Long Fingernails

Thumb and little finger nails are commonly grown long by Indonesian men.

(Kuku Yang Panjang)

 Seven years ago when I came to Indonesia for the first time I saw many men with long fingernails. Usually it was the little finger and thumbnail that was long, and all their other nails were short. On rare occasions I saw men with all of their fingernails long.

Usually just the thumb and little finger is long.

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From the westerner’s view point, men with long fingernails implies effeminacy. Since I was an outsider, I was sure that my opinion was based on my culture, so I withheld judgment until I could research the reason for these long fingernails.

I began my research into this phenomenon by asking westerners why Indonesian men had long fingernails. All westerners, without fail, replied that the men want to show others that they don’t belong to the lowly working class, so they grow their nails long to display their higher social status.

Several years later I moved to Indonesia and began studying the language. Still very inquisitive about the long nails, and being unsatisfied with the western response, I began to collect information directly from Indonesians about why men have long fingernails.

After asking many people this question, these are the responses I got:

Some western guys, trying to fit in and be “one of the boys,” will also grown their fingernails long.

  • “Long fingernails are cool.”
  • “Women are attracted to men with long fingernails.”
  • “They are a hobby.”
  • “There’s no reason for it.”
  • “They are an instrument for opening envelopes, boxes, and turning pages.”
  • “I don’t have long nails because they are filthy.”
  • “I don’t have long nails because I’m not a woman.”
  • “I have them because I use them as a pick to play my guitar.”
  • “I don’t know why we do it.”
  • “We clean our noses and ears with them.”
  • “They are a symbol of manhood.”
  • “In previous ages we believed they were jimat (amulet), a magic good luck charm that would give immunity to diseases and various sorts of dangers.”

The last reason on the above list was elaborated on by several different people. Below is what we were told, as well as what we discovered about magical thumbnails.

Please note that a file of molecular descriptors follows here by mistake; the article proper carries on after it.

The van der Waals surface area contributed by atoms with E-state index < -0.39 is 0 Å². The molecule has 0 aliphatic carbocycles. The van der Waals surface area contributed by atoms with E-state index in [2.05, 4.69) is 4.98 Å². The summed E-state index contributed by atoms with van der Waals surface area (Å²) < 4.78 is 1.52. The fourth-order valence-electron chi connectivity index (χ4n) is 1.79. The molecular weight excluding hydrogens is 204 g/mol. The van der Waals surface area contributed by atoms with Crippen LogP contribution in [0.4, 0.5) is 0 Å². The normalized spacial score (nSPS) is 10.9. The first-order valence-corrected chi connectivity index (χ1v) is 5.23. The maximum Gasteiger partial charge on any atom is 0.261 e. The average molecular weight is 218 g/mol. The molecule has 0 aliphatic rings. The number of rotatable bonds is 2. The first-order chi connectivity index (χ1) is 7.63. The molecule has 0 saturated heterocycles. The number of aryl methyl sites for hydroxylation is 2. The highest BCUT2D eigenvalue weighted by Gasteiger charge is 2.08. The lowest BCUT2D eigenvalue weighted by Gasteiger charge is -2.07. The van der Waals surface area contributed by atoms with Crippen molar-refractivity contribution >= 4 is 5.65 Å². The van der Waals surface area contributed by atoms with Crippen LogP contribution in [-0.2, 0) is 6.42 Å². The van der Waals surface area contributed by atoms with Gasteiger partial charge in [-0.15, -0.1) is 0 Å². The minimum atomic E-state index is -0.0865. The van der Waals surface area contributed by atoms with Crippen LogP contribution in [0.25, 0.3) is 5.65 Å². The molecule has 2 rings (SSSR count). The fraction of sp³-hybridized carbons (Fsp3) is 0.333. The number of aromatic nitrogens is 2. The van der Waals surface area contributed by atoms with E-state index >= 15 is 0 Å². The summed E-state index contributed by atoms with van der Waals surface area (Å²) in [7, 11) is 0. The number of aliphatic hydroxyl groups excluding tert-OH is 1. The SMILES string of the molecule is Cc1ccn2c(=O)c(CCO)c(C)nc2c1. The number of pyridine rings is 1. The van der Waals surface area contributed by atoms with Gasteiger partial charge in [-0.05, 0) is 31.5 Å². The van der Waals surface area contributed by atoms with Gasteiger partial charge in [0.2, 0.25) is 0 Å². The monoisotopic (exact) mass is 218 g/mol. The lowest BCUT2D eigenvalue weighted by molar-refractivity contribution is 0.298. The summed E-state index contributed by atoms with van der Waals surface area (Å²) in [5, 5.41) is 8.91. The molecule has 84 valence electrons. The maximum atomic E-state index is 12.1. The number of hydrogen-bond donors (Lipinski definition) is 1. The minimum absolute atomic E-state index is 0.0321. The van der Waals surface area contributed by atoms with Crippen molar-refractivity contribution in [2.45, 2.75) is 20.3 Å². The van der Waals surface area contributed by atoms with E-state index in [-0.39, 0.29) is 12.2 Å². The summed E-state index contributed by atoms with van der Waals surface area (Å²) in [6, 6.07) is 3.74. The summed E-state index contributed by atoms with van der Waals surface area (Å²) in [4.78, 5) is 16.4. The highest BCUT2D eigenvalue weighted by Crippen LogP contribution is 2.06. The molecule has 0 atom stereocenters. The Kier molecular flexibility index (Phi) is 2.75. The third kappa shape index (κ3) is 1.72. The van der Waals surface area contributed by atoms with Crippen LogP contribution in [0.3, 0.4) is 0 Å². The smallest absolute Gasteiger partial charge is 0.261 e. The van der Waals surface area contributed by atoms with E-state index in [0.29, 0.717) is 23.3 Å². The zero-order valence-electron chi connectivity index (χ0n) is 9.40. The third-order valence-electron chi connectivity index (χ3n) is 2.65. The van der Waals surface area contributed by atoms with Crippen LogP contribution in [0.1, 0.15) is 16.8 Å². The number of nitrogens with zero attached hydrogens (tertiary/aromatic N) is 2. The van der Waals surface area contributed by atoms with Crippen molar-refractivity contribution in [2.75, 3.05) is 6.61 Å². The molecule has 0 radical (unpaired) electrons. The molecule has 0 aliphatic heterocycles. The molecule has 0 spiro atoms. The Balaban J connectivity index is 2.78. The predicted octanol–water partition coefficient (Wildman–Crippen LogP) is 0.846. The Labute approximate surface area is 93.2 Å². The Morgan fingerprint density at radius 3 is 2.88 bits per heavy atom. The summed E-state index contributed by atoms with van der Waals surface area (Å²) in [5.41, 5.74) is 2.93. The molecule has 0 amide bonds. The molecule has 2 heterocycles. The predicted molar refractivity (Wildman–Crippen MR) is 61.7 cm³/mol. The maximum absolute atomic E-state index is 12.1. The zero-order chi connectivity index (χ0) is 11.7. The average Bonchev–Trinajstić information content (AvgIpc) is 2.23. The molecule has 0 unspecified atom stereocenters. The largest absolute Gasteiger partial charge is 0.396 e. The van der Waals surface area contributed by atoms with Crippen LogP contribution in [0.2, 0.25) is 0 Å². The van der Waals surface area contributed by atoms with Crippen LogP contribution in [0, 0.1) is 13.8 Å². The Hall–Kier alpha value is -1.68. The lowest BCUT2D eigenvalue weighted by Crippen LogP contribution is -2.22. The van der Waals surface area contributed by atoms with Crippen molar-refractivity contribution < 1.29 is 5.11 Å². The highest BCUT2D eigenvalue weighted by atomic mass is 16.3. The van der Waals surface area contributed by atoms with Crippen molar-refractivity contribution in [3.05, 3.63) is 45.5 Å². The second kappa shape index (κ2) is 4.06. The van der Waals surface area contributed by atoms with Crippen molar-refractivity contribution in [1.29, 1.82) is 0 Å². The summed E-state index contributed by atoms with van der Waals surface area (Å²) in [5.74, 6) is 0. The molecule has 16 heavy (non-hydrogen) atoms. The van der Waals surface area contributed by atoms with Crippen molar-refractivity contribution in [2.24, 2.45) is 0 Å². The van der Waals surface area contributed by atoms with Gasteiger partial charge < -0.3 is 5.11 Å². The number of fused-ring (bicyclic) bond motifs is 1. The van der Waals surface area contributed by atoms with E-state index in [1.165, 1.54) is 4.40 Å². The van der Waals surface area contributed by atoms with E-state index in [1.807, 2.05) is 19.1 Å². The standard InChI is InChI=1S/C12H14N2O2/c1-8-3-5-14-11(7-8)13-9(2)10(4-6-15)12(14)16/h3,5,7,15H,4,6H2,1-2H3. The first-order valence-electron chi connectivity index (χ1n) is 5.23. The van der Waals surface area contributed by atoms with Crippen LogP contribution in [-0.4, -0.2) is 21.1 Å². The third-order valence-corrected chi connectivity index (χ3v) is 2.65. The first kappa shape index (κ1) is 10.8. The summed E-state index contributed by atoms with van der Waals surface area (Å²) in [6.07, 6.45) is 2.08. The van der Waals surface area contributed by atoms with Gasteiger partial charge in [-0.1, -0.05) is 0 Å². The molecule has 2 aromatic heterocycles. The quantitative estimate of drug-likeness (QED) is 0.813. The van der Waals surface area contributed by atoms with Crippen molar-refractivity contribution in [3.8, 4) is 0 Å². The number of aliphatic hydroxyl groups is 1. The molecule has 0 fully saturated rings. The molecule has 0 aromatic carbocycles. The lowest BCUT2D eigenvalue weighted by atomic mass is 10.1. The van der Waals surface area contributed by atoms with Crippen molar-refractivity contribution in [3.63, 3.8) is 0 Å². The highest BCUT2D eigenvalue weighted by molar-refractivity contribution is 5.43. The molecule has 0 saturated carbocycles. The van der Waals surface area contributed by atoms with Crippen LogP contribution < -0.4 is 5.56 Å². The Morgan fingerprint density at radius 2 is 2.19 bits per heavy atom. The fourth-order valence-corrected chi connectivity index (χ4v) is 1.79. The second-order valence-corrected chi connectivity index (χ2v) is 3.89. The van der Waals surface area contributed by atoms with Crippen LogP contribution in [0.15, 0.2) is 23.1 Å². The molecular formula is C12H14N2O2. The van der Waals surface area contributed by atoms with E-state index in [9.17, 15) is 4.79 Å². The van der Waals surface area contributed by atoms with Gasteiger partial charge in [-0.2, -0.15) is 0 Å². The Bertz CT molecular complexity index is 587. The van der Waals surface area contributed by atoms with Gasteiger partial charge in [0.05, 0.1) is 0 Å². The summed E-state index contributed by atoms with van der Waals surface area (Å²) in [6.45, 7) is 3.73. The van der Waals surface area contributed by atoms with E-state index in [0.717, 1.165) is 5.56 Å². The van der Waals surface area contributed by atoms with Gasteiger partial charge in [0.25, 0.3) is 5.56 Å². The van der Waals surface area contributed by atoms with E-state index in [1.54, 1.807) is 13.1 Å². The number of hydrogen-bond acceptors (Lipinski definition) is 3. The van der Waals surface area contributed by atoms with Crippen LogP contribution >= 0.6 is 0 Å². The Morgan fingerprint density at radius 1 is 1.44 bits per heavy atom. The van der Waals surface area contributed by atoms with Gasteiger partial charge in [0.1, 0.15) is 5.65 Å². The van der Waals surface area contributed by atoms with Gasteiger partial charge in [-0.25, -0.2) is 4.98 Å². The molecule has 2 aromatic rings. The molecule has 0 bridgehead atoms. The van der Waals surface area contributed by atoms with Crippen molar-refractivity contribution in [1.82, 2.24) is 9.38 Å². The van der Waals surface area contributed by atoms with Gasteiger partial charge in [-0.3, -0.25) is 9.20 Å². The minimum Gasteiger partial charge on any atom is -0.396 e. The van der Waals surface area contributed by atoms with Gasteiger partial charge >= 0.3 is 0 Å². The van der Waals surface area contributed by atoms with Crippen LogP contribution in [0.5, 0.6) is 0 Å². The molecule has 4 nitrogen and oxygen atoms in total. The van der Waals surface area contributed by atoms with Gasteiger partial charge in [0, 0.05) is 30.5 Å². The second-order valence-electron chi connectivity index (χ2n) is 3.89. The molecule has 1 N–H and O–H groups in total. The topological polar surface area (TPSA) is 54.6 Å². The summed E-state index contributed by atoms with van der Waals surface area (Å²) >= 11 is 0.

• For many hundreds of years Hinduism was the dominant religion in Indonesia, and it still carries tremendous influence in Indonesian culture. In one of the famous Hindu stories (Mahabarata) there is a character (Bima or Bhima) who had long thumbnails. These are the feats of Bima:
    • He had the power equal to that of 10,000 elephants.
    • He was able to overcome 6,000 solders by himself at the same time.
    • One feature about Bima that was the most pronounced was the long thumbnail on his right hand. He used that nail as a weapon, and with it was able to defeat his enemy. By implication, that nail was magical.

      Kuku Bima = Bima’s Nails
      This is a packet of ingredients that is to be mixed with water and drank. The manufacture claims that drinking this medicine will enable men to overcomes sexual problem, i.e: impotence, premature ejaculation, erectile dysfunction and lack of energy. It also makes the claim to promote sexual drive, increase vitality and virility, improve sperm’s quality, and enhance fertility.

Men’s Medicine

There is herbal medicine (jamu) for men that’s commonly sold in Indonesia, and that traditional medicine is said to be made from sea horses and ginseng. The manufactures claim it will enhance a man’s sexual powers.

The westerner’s “status symbol” response to this fingernail question is too superficial. From the information we’ve compiled it’s easy to see that the cultural roots for growing long nails goes way back and there’s much more involved, even if the people who have long nails don’t know about the cultural roots for this practice.

Before we draw conclusions and form opinions about cultural differences, it would be a good practice to ask a wide variety of people many questions before opinions are formed about another culture.

Bhima, with his long thumbnails.

The above picture of Bhima is that of a shadow puppet, which are used to tell the Mahabarata story (wayang). Indonesians love these performances. They last from 9:00 pm till 4:00 am. There is traditional music (gamelan) and a puppet master (dalang), who single handedly tells the stories with a wide assortment of these puppets. On the 6th of October, 2012 we attended one of these performances in Jambi. It was very culturally enlightening.

Below is an example of a Wayang Performance. It is usually in the Javanese language, so for a westerner to attend, they will need a translator if they are going to make sense out of the performance.

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